46-year-old Ibrahim came to Mercy Hospital with symptoms consistent with severe peptic ulcer disease, an increasingly common condition in Sierra Leone. Poor diet, smoking, excessive drinking, and extreme stress are all major contributors to peptic ulcer. The average Sierra Leonean diet is protein and nutrition deficient, which may contribute to the country's very high rate of peptic ulcer disease, one of the highest in the world.
Untreated peptic ulceration can cause gastric perforation, bowel obstruction or peritonitis, resulting in the death of the patient. Perforated peptic ulcer is a frequent emergency condition worldwide, with a mortality rate up to 30%.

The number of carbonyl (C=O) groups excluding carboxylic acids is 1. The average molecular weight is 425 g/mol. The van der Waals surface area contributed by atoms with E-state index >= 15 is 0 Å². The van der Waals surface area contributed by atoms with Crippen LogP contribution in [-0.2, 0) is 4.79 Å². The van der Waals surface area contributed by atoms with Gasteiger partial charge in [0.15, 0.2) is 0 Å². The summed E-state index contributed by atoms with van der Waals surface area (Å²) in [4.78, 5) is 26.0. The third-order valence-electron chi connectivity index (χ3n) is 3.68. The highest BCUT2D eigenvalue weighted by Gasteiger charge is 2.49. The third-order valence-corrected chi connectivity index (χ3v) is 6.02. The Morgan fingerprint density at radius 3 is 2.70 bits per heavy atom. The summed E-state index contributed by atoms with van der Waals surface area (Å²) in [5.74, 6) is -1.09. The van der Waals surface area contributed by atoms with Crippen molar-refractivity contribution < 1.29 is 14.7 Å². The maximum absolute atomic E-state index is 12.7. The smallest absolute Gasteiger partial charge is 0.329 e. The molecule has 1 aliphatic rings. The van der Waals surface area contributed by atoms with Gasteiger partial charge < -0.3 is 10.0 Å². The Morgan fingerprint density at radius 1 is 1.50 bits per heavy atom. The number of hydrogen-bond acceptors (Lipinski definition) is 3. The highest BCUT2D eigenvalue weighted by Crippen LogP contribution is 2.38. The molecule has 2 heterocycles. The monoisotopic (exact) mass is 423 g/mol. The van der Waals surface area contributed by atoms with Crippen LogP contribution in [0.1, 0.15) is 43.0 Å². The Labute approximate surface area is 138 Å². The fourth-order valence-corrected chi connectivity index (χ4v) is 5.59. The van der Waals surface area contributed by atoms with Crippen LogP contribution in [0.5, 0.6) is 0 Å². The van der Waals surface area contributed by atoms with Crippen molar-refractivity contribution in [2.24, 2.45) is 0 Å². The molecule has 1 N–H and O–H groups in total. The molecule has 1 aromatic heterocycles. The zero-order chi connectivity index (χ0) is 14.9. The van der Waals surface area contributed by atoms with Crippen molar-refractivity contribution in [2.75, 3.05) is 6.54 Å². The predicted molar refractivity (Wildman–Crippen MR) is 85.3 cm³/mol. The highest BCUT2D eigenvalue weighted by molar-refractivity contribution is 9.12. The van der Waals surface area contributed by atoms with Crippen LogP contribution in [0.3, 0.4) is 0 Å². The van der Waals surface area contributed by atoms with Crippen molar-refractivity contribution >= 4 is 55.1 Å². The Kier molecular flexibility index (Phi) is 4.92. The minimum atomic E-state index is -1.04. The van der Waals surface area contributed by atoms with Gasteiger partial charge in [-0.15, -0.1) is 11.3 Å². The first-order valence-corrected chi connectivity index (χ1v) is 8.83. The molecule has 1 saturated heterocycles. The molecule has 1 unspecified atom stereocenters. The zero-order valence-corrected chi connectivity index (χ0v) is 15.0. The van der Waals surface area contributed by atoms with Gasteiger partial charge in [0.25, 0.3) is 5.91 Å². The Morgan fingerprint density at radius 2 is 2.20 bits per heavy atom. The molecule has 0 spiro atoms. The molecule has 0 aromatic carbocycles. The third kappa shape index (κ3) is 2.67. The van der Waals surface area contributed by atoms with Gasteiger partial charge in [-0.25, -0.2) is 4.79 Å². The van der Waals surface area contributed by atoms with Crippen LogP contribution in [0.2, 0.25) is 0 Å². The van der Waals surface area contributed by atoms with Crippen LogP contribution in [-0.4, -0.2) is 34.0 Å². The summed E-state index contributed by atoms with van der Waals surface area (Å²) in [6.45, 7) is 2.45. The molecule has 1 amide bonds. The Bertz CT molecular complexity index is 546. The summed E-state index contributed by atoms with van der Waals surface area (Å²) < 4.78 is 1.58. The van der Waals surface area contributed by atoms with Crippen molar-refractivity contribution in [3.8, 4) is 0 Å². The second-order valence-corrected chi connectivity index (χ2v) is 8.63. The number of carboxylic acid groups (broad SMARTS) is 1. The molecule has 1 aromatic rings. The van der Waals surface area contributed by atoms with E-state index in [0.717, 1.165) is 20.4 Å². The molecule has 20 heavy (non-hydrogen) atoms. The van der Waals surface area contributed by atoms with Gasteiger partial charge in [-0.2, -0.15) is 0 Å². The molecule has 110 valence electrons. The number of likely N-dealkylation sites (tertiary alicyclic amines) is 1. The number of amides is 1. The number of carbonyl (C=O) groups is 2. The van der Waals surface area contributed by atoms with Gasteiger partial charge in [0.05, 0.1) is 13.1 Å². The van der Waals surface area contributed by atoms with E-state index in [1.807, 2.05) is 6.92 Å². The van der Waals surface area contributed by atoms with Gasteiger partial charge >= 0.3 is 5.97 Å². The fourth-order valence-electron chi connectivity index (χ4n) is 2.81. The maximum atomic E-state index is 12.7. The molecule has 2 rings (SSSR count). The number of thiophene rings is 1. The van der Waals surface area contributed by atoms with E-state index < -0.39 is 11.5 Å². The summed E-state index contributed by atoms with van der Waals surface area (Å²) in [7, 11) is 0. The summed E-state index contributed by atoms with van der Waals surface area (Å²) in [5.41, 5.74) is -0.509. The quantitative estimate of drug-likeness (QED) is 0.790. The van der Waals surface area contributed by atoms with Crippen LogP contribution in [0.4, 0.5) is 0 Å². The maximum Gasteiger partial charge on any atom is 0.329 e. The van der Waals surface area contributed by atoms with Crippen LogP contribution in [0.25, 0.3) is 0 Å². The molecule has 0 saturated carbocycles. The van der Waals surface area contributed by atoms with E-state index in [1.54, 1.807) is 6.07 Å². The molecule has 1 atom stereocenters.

The Mercy surgical team performed an ultra sound and abominal x-ray on Ibrahim, confirming the diagnosis of peptic ulcer disease. An emergency laparotomy was performed and omentum patch applied to repair the ulcer.
"I am forever grateful to the surgeons," Ibrahim said following the surgery. He received post-operative drugs for pain and to prevent infection, and was released.